Alabama Rules of Criminal Procedure
Rule 14. Arraignment and pleas
Rule 14.1. Necessity for arraignment
(a) IN GENERAL. Except as provided in section (b), no defendant shall be tried for the commission of any misdemeanor or felony offense until he has been arraigned in open court.
(b) EXCEPTIONS. An arraignment need not be held in any case where a defendant represented by counsel has filed with the court a written waiver of arraignment and plea of not guilty, not guilty by reason of mental disease or defect, or not guilty and not guilty by reason of mental disease or defect, signed by the defendant and counsel, stating the age and birth date of the defendant, and acknowledging receipt by the defendant of a copy of the charge against him, with a copy of his plea and waiver of arraignment served on the prosecutor by the defense counsel. If the defendant is eligible for consideration by the court to be tried as a youthful offender, the court shall not accept a written plea of not guilty.
(c) APPEAL DE NOVO. Arraignment is required on appeal de novo to circuit court.
The arraignment at common law in England was a more formal proceeding than the practice which later developed in this country. At present “it is nothing more than calling the accused to the bar of the court, and reading or explaining the indictment to him and demanding his plea. Its only purpose is to obtain from the accused his answer or plea to the indictment.” (Emphasis added.) Howard v. State, 165 Ala. 18, 28, 50 So. 954 (1909).
It appears that the formal in-court taking of a plea of not guilty should not be required so long as the rights of the defendant are protected and an adequate record is made. Thus the rule permits formal arraignment to be bypassed if the defendant is assisted by counsel and files a written waiver of arraignment and plea of not guilty that also acknowledges receipt of a copy of the charge against the defendant in order to comply with Art. 1, § 6, Alabama Constitution of 1901.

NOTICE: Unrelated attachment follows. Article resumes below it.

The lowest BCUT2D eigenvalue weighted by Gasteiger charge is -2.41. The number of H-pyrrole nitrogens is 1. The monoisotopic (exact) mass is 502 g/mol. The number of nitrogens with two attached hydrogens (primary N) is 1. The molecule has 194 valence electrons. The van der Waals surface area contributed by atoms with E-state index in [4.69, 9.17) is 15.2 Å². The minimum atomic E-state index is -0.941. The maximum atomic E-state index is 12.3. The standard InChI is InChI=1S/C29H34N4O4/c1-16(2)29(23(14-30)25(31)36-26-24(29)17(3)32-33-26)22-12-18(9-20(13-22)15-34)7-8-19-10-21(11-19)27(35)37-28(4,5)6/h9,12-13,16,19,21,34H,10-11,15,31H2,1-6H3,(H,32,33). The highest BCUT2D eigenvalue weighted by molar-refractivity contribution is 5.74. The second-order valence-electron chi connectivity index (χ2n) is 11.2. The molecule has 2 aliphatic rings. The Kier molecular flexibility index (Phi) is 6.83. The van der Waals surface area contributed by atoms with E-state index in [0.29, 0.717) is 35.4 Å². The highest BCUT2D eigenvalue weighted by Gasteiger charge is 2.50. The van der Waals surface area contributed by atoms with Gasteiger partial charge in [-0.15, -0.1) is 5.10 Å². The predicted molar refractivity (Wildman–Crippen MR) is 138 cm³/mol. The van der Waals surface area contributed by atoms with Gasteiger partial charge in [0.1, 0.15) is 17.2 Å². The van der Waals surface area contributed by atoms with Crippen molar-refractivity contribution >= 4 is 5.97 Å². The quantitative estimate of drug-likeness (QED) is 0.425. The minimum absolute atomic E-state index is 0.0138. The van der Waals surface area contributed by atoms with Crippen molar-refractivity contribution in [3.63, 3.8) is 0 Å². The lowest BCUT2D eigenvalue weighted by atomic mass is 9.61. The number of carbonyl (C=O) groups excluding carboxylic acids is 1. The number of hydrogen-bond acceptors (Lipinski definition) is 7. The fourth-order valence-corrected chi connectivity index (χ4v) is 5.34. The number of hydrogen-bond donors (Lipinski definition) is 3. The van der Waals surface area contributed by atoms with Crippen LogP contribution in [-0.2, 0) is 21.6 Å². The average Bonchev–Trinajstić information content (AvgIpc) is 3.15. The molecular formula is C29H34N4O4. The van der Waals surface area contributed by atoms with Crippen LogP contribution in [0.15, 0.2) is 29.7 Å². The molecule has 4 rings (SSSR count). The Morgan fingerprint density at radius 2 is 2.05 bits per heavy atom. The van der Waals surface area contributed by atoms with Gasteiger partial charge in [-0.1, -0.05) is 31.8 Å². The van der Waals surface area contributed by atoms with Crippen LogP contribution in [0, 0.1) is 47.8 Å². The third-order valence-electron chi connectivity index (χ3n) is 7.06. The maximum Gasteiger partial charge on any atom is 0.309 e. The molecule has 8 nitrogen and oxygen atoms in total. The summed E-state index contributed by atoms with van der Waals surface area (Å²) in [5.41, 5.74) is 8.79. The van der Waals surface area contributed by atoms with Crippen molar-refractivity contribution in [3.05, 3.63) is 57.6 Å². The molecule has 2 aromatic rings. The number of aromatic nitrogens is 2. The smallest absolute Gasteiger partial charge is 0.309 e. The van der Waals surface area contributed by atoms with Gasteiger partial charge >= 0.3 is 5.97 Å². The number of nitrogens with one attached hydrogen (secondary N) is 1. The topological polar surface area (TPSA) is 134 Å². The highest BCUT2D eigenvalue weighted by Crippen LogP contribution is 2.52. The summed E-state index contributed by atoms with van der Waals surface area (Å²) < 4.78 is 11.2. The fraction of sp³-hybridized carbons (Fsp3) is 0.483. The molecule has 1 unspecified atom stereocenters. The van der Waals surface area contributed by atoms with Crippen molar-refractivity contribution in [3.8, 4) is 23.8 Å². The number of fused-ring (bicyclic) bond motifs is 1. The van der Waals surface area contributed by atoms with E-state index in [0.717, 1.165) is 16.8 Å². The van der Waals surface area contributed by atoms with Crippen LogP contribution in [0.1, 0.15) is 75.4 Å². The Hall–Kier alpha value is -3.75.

The majority of contested cases, that is the ones which will ultimately be tried, will skip the arraignment stage by the simple process of filing a written plea of not guilty and waiver of arraignment, thus joining issue with the state. On the other hand, as recognized in Rule 14.3, Plea Negotiations and Agreements, and Rule 14.4, Acceptance of Guilty Plea, the arraignment still functions as the forum and setting by which the court disposes of the cases which are not to be tried. In jurisdictions which follow this practice, pleas of not guilty are ascertained and the docket set. Then a special day or days are set aside for plea bargaining and settlement and the formality of the court’s accepting the guilty pleas of the defendants whose cases have been tentatively settled. If the defendant is eligible for youthful offender status under Ala.Code 1975, § 15-19-1, the court will proceed as provided therein. The defendant must consent and the court must order youthful offender treatment. If not, the case proceeds as other cases. If youthful offender treatment is given, it is intended that these rules no longer apply to the extent they are inconsistent with the youthful offender provisions. See Coleman v. State, 827 F.2d 1469 (11th Cir.1987), for failure to inform a juvenile defendant of the right to be tried as a youthful offender.